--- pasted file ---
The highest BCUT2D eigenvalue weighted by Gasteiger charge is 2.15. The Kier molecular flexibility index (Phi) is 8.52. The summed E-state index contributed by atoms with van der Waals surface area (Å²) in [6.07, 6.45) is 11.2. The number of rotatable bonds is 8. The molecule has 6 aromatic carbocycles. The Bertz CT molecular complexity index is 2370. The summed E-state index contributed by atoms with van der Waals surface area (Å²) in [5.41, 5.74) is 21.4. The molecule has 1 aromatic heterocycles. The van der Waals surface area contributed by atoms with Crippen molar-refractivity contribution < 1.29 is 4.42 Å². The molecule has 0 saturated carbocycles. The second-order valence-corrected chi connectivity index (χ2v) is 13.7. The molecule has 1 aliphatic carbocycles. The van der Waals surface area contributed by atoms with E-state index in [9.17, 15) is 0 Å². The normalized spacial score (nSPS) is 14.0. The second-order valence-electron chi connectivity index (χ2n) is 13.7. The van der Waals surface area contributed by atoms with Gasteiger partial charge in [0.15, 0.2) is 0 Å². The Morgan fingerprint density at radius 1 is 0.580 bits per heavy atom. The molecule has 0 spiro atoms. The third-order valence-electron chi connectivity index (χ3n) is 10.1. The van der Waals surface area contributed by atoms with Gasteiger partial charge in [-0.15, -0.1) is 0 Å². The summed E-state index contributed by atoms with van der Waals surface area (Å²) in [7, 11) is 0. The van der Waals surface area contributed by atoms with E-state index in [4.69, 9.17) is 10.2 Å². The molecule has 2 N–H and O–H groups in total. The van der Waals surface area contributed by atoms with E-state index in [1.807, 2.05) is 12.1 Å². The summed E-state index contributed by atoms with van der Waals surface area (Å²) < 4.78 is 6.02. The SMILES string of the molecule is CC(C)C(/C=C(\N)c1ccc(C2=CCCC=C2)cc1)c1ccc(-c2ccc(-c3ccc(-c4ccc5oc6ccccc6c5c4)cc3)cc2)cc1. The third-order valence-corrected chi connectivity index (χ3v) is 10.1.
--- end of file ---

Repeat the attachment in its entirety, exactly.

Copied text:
The highest BCUT2D eigenvalue weighted by Gasteiger charge is 2.15. The Kier molecular flexibility index (Phi) is 8.52. The summed E-state index contributed by atoms with van der Waals surface area (Å²) in [6.07, 6.45) is 11.2. The number of rotatable bonds is 8. The molecule has 6 aromatic carbocycles. The Bertz CT molecular complexity index is 2370. The summed E-state index contributed by atoms with van der Waals surface area (Å²) in [5.41, 5.74) is 21.4. The molecule has 1 aromatic heterocycles. The van der Waals surface area contributed by atoms with Crippen molar-refractivity contribution < 1.29 is 4.42 Å². The molecule has 0 saturated carbocycles. The second-order valence-corrected chi connectivity index (χ2v) is 13.7. The molecule has 1 aliphatic carbocycles. The van der Waals surface area contributed by atoms with E-state index in [9.17, 15) is 0 Å². The normalized spacial score (nSPS) is 14.0. The second-order valence-electron chi connectivity index (χ2n) is 13.7. The van der Waals surface area contributed by atoms with Gasteiger partial charge in [0.15, 0.2) is 0 Å². The Morgan fingerprint density at radius 1 is 0.580 bits per heavy atom. The molecule has 0 spiro atoms. The third-order valence-electron chi connectivity index (χ3n) is 10.1. The van der Waals surface area contributed by atoms with Gasteiger partial charge in [-0.15, -0.1) is 0 Å². The summed E-state index contributed by atoms with van der Waals surface area (Å²) in [7, 11) is 0. The van der Waals surface area contributed by atoms with E-state index in [4.69, 9.17) is 10.2 Å². The molecule has 2 N–H and O–H groups in total. The van der Waals surface area contributed by atoms with E-state index in [1.807, 2.05) is 12.1 Å². The summed E-state index contributed by atoms with van der Waals surface area (Å²) < 4.78 is 6.02. The SMILES string of the molecule is CC(C)C(/C=C(\N)c1ccc(C2=CCCC=C2)cc1)c1ccc(-c2ccc(-c3ccc(-c4ccc5oc6ccccc6c5c4)cc3)cc2)cc1. The third-order valence-corrected chi connectivity index (χ3v) is 10.1.